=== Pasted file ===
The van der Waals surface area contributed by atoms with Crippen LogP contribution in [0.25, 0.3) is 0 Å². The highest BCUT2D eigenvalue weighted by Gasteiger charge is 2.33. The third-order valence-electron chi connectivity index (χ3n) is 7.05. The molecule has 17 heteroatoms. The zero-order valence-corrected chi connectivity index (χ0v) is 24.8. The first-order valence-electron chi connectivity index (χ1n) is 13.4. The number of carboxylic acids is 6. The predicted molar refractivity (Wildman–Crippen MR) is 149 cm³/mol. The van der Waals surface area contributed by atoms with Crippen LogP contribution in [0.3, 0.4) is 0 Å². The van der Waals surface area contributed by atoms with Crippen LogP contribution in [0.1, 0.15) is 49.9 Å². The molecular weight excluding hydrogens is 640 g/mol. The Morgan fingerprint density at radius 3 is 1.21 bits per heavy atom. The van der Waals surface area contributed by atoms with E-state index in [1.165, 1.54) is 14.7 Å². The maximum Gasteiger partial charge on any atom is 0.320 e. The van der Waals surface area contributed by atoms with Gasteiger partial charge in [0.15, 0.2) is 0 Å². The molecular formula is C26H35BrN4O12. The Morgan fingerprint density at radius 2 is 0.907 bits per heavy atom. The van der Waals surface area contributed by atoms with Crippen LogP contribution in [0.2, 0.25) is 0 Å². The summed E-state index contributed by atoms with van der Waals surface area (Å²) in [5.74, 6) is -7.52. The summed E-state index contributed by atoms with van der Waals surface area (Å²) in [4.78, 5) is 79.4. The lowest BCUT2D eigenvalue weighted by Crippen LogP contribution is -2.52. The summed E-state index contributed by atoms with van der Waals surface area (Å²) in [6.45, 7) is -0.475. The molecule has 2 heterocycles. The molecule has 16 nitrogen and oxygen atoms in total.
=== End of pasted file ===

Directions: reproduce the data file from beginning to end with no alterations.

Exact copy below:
The van der Waals surface area contributed by atoms with Crippen LogP contribution in [0.25, 0.3) is 0 Å². The highest BCUT2D eigenvalue weighted by Gasteiger charge is 2.33. The third-order valence-electron chi connectivity index (χ3n) is 7.05. The molecule has 17 heteroatoms. The zero-order valence-corrected chi connectivity index (χ0v) is 24.8. The first-order valence-electron chi connectivity index (χ1n) is 13.4. The number of carboxylic acids is 6. The predicted molar refractivity (Wildman–Crippen MR) is 149 cm³/mol. The van der Waals surface area contributed by atoms with Crippen LogP contribution in [0.3, 0.4) is 0 Å². The van der Waals surface area contributed by atoms with Crippen LogP contribution in [0.1, 0.15) is 49.9 Å². The molecular weight excluding hydrogens is 640 g/mol. The Morgan fingerprint density at radius 3 is 1.21 bits per heavy atom. The van der Waals surface area contributed by atoms with E-state index in [1.165, 1.54) is 14.7 Å². The maximum Gasteiger partial charge on any atom is 0.320 e. The van der Waals surface area contributed by atoms with Gasteiger partial charge in [0.15, 0.2) is 0 Å². The molecular formula is C26H35BrN4O12. The Morgan fingerprint density at radius 2 is 0.907 bits per heavy atom. The van der Waals surface area contributed by atoms with Crippen LogP contribution in [0.2, 0.25) is 0 Å². The summed E-state index contributed by atoms with van der Waals surface area (Å²) in [5.74, 6) is -7.52. The summed E-state index contributed by atoms with van der Waals surface area (Å²) in [4.78, 5) is 79.4. The lowest BCUT2D eigenvalue weighted by Crippen LogP contribution is -2.52. The summed E-state index contributed by atoms with van der Waals surface area (Å²) in [6.45, 7) is -0.475. The molecule has 2 heterocycles. The molecule has 16 nitrogen and oxygen atoms in total.